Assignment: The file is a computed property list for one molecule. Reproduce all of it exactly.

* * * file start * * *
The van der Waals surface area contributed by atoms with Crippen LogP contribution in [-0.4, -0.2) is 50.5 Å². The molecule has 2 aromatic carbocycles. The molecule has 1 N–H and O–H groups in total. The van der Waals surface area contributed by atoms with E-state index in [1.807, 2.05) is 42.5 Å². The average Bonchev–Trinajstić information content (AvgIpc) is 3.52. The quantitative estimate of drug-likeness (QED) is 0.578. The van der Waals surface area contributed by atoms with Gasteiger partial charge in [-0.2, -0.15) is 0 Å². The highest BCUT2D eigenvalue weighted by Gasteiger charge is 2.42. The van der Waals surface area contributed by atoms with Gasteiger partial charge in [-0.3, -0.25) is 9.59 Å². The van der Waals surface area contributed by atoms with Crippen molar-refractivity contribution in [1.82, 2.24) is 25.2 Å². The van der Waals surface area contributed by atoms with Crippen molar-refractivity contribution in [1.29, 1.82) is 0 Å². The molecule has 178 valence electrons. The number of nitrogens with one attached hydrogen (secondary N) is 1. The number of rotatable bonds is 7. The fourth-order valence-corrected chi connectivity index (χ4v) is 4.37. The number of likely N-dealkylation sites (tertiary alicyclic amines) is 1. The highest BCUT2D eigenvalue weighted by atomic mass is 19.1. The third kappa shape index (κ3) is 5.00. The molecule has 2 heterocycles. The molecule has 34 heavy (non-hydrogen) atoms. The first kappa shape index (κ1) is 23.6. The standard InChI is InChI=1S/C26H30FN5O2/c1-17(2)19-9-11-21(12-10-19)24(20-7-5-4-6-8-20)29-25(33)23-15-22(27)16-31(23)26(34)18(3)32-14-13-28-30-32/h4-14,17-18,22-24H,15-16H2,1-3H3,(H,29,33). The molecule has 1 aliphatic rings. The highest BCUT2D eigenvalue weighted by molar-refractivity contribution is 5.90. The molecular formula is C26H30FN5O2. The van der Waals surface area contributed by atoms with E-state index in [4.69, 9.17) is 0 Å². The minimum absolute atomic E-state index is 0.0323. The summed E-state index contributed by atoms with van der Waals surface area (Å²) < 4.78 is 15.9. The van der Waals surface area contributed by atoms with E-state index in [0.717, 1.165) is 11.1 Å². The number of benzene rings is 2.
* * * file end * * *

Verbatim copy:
The van der Waals surface area contributed by atoms with Crippen LogP contribution in [-0.4, -0.2) is 50.5 Å². The molecule has 2 aromatic carbocycles. The molecule has 1 N–H and O–H groups in total. The van der Waals surface area contributed by atoms with E-state index in [1.807, 2.05) is 42.5 Å². The average Bonchev–Trinajstić information content (AvgIpc) is 3.52. The quantitative estimate of drug-likeness (QED) is 0.578. The van der Waals surface area contributed by atoms with Gasteiger partial charge in [-0.2, -0.15) is 0 Å². The highest BCUT2D eigenvalue weighted by Gasteiger charge is 2.42. The van der Waals surface area contributed by atoms with Gasteiger partial charge in [-0.3, -0.25) is 9.59 Å². The van der Waals surface area contributed by atoms with Crippen molar-refractivity contribution in [1.82, 2.24) is 25.2 Å². The van der Waals surface area contributed by atoms with Crippen molar-refractivity contribution in [1.29, 1.82) is 0 Å². The molecule has 178 valence electrons. The number of nitrogens with one attached hydrogen (secondary N) is 1. The number of rotatable bonds is 7. The fourth-order valence-corrected chi connectivity index (χ4v) is 4.37. The number of likely N-dealkylation sites (tertiary alicyclic amines) is 1. The highest BCUT2D eigenvalue weighted by atomic mass is 19.1. The third kappa shape index (κ3) is 5.00. The molecule has 2 heterocycles. The molecule has 34 heavy (non-hydrogen) atoms. The first kappa shape index (κ1) is 23.6. The standard InChI is InChI=1S/C26H30FN5O2/c1-17(2)19-9-11-21(12-10-19)24(20-7-5-4-6-8-20)29-25(33)23-15-22(27)16-31(23)26(34)18(3)32-14-13-28-30-32/h4-14,17-18,22-24H,15-16H2,1-3H3,(H,29,33). The molecule has 1 aliphatic rings. The highest BCUT2D eigenvalue weighted by molar-refractivity contribution is 5.90. The molecular formula is C26H30FN5O2. The van der Waals surface area contributed by atoms with E-state index in [4.69, 9.17) is 0 Å². The minimum absolute atomic E-state index is 0.0323. The summed E-state index contributed by atoms with van der Waals surface area (Å²) < 4.78 is 15.9. The van der Waals surface area contributed by atoms with E-state index in [0.717, 1.165) is 11.1 Å². The number of benzene rings is 2.